Laven adds that "It was an instant in Dutch history when you started noticing you can't take certain things for granted." According to him, though, something more pragmatic drove Rotterdammers' rejection of the modernist ideals that had been implemented. During the eighties and nineties, Amsterdam and Rotterdam both had 80,000 people working in their city centers. In Amsterdam, however, 80,000 also lived in the center, whereas only 20,000 lived in the center of Rotterdam. This made the inner city feel completely empty, especially on evenings and weekends. As more and more individuals started to complain about how boring the inner city was, the conversation began to shift. Rotterdammers began asking out loud, "How can we finish the inner city? How can we improve it?" They demanded to see accessible housing, vibrant public space, and more day-to-day functions return to the downtown, instead of seeing the life drain from it at the end of the workweek. Everyone had clearly been romanced by images of crowded Manhattan sidewalks, which never actually materialized in Rotterdam because of the problematic way the zoning code had pushed housing out of the city center. "The inner city became windy and uncozy, and people were very critical of it," reveals Provoost. "In the seventies, this critique came to a pinnacle, leading to the narrowing of streets to make them cozy again."
Thus began three decades of reversing the damage done in the name of urban renewal and retrofitting streets designed "according to the demands of modern fast traffic" to a more human scale. Wide, grass-lined boulevards were established down the center of many arterial roads, and these were integrated into a fast, frequent tramway system that would never get stuck behind single-occupant vehicles. Sidewalks were widened, and generously proportioned one-way cycle tracks were built on both sides, completely separated from automobiles. Perhaps more importantly, the zoning code was relaxed, housing was reintroduced to the city center, and thousands of new apartment units were built.
By building complete streets and complete communities, Rotterdam reversed many of its problems and its citizens' lives were all the better for it — thus reminding cities that the design of their streets aren't set in stone, nor are they frozen in time. Even the most car-centric city can be adapted for walking, cycling, public transit, and public life.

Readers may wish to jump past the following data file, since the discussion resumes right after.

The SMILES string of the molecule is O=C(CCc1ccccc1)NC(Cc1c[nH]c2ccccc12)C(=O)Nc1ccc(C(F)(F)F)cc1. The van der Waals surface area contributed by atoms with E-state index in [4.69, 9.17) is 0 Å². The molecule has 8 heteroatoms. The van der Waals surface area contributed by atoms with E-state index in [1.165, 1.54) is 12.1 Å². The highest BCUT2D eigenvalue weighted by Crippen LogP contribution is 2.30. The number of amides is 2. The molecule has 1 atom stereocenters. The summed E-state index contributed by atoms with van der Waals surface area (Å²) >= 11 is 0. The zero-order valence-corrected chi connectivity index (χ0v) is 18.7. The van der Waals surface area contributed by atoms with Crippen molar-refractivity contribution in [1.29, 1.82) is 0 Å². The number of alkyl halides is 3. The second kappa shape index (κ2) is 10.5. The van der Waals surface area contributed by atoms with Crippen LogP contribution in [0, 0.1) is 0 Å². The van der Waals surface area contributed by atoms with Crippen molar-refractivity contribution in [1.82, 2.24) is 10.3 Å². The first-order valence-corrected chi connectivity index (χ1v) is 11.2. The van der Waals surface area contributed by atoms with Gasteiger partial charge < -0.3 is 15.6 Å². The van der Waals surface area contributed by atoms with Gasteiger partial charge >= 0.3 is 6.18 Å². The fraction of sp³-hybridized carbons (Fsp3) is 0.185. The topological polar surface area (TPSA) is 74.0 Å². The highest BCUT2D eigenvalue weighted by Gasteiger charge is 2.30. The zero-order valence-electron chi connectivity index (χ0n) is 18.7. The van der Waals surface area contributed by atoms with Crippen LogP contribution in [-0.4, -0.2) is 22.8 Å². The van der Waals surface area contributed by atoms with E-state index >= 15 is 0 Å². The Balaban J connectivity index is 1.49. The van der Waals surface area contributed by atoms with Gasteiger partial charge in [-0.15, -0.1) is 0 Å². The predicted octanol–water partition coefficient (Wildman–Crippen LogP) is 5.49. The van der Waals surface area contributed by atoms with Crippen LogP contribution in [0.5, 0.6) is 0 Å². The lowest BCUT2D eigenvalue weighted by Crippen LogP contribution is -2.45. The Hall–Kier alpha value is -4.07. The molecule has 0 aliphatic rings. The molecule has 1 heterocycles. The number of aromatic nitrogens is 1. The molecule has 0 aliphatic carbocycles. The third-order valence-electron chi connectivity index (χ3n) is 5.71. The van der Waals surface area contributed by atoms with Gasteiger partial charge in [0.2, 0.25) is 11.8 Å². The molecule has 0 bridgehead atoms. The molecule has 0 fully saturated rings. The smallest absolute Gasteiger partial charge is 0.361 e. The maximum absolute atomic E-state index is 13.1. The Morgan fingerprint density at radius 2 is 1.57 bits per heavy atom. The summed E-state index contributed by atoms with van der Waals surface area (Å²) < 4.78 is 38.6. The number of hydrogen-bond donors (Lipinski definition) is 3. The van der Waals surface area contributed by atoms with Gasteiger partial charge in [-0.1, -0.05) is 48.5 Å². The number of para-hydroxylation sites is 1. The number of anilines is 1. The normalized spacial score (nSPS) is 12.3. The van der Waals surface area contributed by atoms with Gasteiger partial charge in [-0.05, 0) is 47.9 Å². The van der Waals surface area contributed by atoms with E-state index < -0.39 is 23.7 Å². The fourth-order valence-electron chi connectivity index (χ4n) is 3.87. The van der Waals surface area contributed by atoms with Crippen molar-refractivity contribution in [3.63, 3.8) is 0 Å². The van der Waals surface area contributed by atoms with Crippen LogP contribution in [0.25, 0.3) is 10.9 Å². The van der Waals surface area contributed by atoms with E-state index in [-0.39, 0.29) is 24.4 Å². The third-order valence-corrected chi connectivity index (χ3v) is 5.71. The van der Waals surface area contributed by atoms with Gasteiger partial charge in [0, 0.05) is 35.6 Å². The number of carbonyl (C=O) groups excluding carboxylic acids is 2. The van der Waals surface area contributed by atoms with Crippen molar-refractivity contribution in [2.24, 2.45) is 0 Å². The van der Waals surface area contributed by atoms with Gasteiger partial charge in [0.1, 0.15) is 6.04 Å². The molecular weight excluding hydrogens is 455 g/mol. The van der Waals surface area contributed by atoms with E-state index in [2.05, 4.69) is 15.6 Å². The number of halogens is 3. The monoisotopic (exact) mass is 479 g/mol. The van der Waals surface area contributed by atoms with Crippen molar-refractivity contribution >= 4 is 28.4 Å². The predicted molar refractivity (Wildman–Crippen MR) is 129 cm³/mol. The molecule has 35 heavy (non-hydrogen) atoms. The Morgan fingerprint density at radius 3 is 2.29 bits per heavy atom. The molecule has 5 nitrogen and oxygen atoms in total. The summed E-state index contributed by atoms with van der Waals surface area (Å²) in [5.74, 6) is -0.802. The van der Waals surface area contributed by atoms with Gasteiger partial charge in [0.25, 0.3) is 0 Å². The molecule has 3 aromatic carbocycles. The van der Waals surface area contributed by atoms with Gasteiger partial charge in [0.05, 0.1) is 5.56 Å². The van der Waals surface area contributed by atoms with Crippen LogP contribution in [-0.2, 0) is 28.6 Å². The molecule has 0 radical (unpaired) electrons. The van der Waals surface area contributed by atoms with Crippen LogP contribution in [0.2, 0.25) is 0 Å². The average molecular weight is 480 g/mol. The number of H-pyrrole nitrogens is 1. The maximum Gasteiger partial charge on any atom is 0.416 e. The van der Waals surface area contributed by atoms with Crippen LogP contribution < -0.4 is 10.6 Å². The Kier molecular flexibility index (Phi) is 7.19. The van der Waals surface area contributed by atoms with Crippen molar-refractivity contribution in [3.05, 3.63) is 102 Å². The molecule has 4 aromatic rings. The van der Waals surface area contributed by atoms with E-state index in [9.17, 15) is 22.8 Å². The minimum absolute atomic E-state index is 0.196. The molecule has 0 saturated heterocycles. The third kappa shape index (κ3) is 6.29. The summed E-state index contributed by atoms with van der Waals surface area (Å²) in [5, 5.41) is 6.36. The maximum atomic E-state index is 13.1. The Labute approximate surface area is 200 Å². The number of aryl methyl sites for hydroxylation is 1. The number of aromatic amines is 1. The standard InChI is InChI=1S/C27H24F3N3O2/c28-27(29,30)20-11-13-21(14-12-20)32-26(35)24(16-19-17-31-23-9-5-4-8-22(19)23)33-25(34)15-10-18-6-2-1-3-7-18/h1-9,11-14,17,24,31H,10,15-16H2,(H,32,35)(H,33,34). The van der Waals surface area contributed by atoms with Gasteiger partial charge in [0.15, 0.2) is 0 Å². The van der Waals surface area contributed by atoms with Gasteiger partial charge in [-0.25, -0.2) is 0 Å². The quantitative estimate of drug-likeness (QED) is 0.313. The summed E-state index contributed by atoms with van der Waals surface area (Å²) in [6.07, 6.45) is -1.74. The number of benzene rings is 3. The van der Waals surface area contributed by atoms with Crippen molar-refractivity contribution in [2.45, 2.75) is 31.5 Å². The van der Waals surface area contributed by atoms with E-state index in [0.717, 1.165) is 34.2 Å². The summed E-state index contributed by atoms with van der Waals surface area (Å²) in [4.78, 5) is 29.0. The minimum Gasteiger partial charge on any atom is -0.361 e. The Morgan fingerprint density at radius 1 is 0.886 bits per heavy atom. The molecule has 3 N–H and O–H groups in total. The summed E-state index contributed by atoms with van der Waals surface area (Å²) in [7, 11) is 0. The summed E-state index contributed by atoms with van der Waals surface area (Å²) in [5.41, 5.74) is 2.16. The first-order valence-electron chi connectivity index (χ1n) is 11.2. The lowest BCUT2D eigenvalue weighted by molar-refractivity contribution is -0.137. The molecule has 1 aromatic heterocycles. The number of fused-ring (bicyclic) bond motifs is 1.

It wasn't just the city center that benefited from these retrofits. "In Rotterdam," Laven explains, "because of the bombing, the good cultural spots were spread out around the city, so you needed a bike to get from one place to another." Hence, the city's 4-meter- (13-foot-) wide cycle tracks eventually stretched to every corner. "The challenge was to connect the empty spaces at street level between those spots. So, if it were made attractive enough, you would cycle as in other cities you would walk." Provoost agrees wholeheartedly: "In Holland, cycling has been part of the culture, part of the way we get around, for such a long time that it's deeply ingrained and has been for at least a century. You don't have to have a helmet or special clothing. It's just a faster way of walking. 'Pedestrian plus,' you could say."
Rotterdam also made a point of building streets that were accessible to all ages and abilities. "We took some big steps to make it safe for children and elderly people to cycle," Laven says. "I have a feeling that we do better there than quite a lot of other cities." He credits this to the modernist influence, where wide avenues can easily be transformed into safe, pleasant streets with cycle lanes. Cycling's modal share in Rotterdam may be low by Dutch standards — about one in four trips are made by bike — but this would be an enviable rate anywhere else in the world, and it's growing quickly as officials work tirelessly to make the cycling experience more relaxed, intuitive, and seamless.
"Rotterdam has had this one advantage over other Dutch cities, being that there is much more space in the urban infrastructure," continues Provoost. While for many of its counterparts — especially Amsterdam — the increasing number of cycle lanes has come at the expense of the walking realm, Rotterdam enjoys a luxury uncommon in traditional European cities: "Here the bicycle infrastructure has been carved out of the car infrastructure, because that is possible. And that is an ongoing process. The City is continually finding more space for bicycles and pedestrians," she says, pointing to new plans for the Coolsingel, the main arterial road in the center, which was recently redesigned to lose half its car lanes and replace them with trees and sidewalks.
"What we are really grateful for, at this moment in time, is these North American–sized buildings and urban fabric," concurs Laven. "They give you so much space to improve the city. There are people who move from Amsterdam, and what sticks out here is that there's so much sky. You can see it everywhere. The sky is a symbol of opportunity. That really gives a lot of energy that this is a city of possibilities."